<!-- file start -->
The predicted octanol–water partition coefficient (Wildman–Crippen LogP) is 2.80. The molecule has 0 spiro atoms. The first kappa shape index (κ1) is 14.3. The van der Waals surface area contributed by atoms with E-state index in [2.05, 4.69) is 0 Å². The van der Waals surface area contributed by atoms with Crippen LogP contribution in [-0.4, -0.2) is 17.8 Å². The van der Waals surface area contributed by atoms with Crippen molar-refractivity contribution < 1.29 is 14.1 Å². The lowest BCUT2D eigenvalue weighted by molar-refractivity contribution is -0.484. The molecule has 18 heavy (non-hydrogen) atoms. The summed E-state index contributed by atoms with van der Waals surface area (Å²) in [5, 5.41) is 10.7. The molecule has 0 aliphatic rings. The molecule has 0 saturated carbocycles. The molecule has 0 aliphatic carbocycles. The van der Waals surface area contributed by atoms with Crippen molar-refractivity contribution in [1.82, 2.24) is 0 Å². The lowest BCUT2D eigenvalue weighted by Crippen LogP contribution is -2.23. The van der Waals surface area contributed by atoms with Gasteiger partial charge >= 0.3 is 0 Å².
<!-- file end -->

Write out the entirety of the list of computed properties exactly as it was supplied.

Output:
The predicted octanol–water partition coefficient (Wildman–Crippen LogP) is 2.80. The molecule has 0 spiro atoms. The first kappa shape index (κ1) is 14.3. The van der Waals surface area contributed by atoms with E-state index in [2.05, 4.69) is 0 Å². The van der Waals surface area contributed by atoms with Crippen LogP contribution in [-0.4, -0.2) is 17.8 Å². The van der Waals surface area contributed by atoms with Crippen molar-refractivity contribution < 1.29 is 14.1 Å². The lowest BCUT2D eigenvalue weighted by molar-refractivity contribution is -0.484. The molecule has 18 heavy (non-hydrogen) atoms. The summed E-state index contributed by atoms with van der Waals surface area (Å²) in [5, 5.41) is 10.7. The molecule has 0 aliphatic rings. The molecule has 0 saturated carbocycles. The molecule has 0 aliphatic carbocycles. The van der Waals surface area contributed by atoms with Crippen molar-refractivity contribution in [1.82, 2.24) is 0 Å². The lowest BCUT2D eigenvalue weighted by Crippen LogP contribution is -2.23. The van der Waals surface area contributed by atoms with Gasteiger partial charge >= 0.3 is 0 Å².